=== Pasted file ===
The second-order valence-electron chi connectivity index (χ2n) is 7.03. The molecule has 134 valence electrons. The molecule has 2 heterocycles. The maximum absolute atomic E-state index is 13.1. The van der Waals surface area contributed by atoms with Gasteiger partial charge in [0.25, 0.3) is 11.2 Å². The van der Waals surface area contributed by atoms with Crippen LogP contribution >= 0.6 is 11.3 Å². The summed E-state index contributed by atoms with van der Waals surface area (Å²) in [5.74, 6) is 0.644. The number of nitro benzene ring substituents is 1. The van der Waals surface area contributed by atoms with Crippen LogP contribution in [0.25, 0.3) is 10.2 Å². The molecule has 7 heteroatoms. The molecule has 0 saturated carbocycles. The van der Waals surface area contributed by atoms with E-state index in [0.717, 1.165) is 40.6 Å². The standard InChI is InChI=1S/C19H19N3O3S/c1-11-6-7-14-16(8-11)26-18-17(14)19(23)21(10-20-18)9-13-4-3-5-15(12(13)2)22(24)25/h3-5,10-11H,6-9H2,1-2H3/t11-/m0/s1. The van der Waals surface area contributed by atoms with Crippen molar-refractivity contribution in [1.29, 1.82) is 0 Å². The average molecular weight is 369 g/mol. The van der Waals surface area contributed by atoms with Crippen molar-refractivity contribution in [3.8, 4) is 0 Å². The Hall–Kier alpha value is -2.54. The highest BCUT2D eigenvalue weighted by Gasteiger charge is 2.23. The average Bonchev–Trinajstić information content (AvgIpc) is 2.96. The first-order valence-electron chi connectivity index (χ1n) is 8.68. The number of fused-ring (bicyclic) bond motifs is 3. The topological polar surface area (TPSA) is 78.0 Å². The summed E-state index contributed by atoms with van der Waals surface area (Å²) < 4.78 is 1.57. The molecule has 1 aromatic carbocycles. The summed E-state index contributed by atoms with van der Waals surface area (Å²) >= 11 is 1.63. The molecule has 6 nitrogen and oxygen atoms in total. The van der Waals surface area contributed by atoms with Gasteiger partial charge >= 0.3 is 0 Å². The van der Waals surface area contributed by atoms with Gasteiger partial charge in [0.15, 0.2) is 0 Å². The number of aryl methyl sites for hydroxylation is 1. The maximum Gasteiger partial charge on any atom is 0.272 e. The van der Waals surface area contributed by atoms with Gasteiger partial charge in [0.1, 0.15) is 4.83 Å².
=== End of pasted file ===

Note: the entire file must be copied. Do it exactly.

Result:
The second-order valence-electron chi connectivity index (χ2n) is 7.03. The molecule has 134 valence electrons. The molecule has 2 heterocycles. The maximum absolute atomic E-state index is 13.1. The van der Waals surface area contributed by atoms with Gasteiger partial charge in [0.25, 0.3) is 11.2 Å². The van der Waals surface area contributed by atoms with Crippen LogP contribution >= 0.6 is 11.3 Å². The summed E-state index contributed by atoms with van der Waals surface area (Å²) in [5.74, 6) is 0.644. The number of nitro benzene ring substituents is 1. The van der Waals surface area contributed by atoms with Crippen LogP contribution in [0.25, 0.3) is 10.2 Å². The molecule has 7 heteroatoms. The molecule has 0 saturated carbocycles. The van der Waals surface area contributed by atoms with E-state index in [0.717, 1.165) is 40.6 Å². The standard InChI is InChI=1S/C19H19N3O3S/c1-11-6-7-14-16(8-11)26-18-17(14)19(23)21(10-20-18)9-13-4-3-5-15(12(13)2)22(24)25/h3-5,10-11H,6-9H2,1-2H3/t11-/m0/s1. The van der Waals surface area contributed by atoms with Crippen molar-refractivity contribution in [1.29, 1.82) is 0 Å². The average molecular weight is 369 g/mol. The van der Waals surface area contributed by atoms with Crippen molar-refractivity contribution in [3.8, 4) is 0 Å². The Hall–Kier alpha value is -2.54. The highest BCUT2D eigenvalue weighted by Gasteiger charge is 2.23. The average Bonchev–Trinajstić information content (AvgIpc) is 2.96. The first-order valence-electron chi connectivity index (χ1n) is 8.68. The number of fused-ring (bicyclic) bond motifs is 3. The topological polar surface area (TPSA) is 78.0 Å². The summed E-state index contributed by atoms with van der Waals surface area (Å²) < 4.78 is 1.57. The molecule has 1 aromatic carbocycles. The summed E-state index contributed by atoms with van der Waals surface area (Å²) >= 11 is 1.63. The molecule has 6 nitrogen and oxygen atoms in total. The van der Waals surface area contributed by atoms with Gasteiger partial charge >= 0.3 is 0 Å². The van der Waals surface area contributed by atoms with Gasteiger partial charge in [0.15, 0.2) is 0 Å². The number of aryl methyl sites for hydroxylation is 1. The maximum Gasteiger partial charge on any atom is 0.272 e. The van der Waals surface area contributed by atoms with Gasteiger partial charge in [0.1, 0.15) is 4.83 Å².